Wilderness Society Announces Environmental Award Shortlists and New Karajia Award


The Wilderness Society has announced the lists of finalists for the 2022 Environmental Prize for Children’s Literature (AECL), as well as the new Karajia Prize for First Nations children’s stories.

The shortlisted titles in each category are:

Karajia Award

  • River (Sally Morgan, illustration of Johnny Warrkatja Malibirr, Magabala)
  • sea ​​country (Aunty Patsy Cameron, illustration of Lisa Kennedy, Magabala)
  • Share (Aunty Fay Muir & Sue Lawson, illustrations by Leanne Mulgo Watson, Magabala)
  • Somebody’s Land: welcome to our land (Adam Goodes and Ellie Laing, illustrations by David Hardy, A&U)
  • The story of the doctors (Boori Monty Pryor, illus de Rita Sinclair, A&U)
  • Walk in Gagudju Country: Exploration of the Monsoon Forest (Diane Lucas & Ben Tyler, illustrated by Emma Long, A&U)
  • Warna Manda Baby Earth Walk (Susan Betts, illustrated by Mandy Foot & Susan Betts, Little Book Press)
  • Country Wiradjuri (Larry Brandy, NLA Publishing)

Picture Fiction

  • 9 things to remember (and one to forget) (Alison Binks, Berbay)
  • The Accidental Penguin Hotel (Andrew Kelly, illustrated by Dean Jones, Wild Dog)
  • One Potoroo: A Survival Story (Penny Jaye, illustrated by Alicia Rogerson, CSIRO Publishing)
  • River (Sally Morgan, illustration of Johnny Warrkatja Malibirr, Magabala)
  • Saving Seal: the plight of plastic (Diane Jackson Hill, illustration by Craig Smith, Museums Victoria)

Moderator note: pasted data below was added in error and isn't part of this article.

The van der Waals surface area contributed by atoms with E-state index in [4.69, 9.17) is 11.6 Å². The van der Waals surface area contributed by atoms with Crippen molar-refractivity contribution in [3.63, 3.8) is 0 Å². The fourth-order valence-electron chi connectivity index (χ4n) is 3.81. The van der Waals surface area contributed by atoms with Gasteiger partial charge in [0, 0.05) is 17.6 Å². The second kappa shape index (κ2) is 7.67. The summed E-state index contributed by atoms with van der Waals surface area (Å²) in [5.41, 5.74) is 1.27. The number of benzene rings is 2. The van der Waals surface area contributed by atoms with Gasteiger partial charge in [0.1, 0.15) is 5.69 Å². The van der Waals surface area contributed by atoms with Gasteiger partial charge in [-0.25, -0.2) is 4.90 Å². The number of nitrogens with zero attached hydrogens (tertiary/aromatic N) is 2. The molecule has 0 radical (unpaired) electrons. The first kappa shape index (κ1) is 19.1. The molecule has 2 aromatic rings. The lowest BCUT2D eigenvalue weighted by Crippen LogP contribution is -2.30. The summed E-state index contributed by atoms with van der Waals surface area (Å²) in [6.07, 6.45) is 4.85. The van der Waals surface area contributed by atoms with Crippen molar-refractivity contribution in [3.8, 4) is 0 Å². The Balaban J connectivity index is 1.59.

• Share (Aunty Fay Muir & Sue Lawson, illustrations by Leanne Mulgo Watson, Magabala)


  • The Australian book on climate change (Polly Marsden, artwork by Chris Nixon, Lothian)
  • The sweet genius of the trees (Philip Bunting, Omnibus)
  • The Illustrated Encyclopedia of Peculiar Pairs in Nature (Sami Bayly, Lothian)
  • The Way of the Invading Sea Dragon (Anne Morgan, illustrated by Lois Bury, CSIRO Publishing)


  • Finch takes a stand (Ingrid Laguna, Text)
  • Fish Kid and the Torpedo Turtle (Kylie Howarth Bailey, Walker)
  • The Good Times of Pelican Rise: Save the Joeys (Samone Amba, Affirm).

“Over the past few years, we have noticed more and more First Nations authored and/or illustrated books being submitted for the Environmental Prize for Children’s Literature,” the Wilderness Society said of the new Karajia Prize for First Nations storytelling, named after a bearer and storyteller of ancient stories from the Mirning culture. A senior elder of the Mirning people, Uncle Bunna Lawrie, one of the award’s three inaugural judges, is a Karajia and, according to the Wilderness Society, “has shared this incredible name with us”.

“Not all of these books ‘explicitly promote a love of nature’; First Nations peoples have been stewards of the natural world of this continent for tens of thousands of years and continue to be so. However, many of these titles honor a connection to the country and tell stories exploring land, community, culture and language.

Now in its 28th year, AECL “promotes a love of nature in children” by showcasing the best nature books for children. This year’s judges are Lawrie, Corey Tutt, Megan Daley, Corinna Eccles, Nat Amoore and Paul McDermott.

Winners will be announced during Nature Book Week September 5-11. For more information on the price, see the Wilderness Society website.

Category: Junior Distinctions Local News


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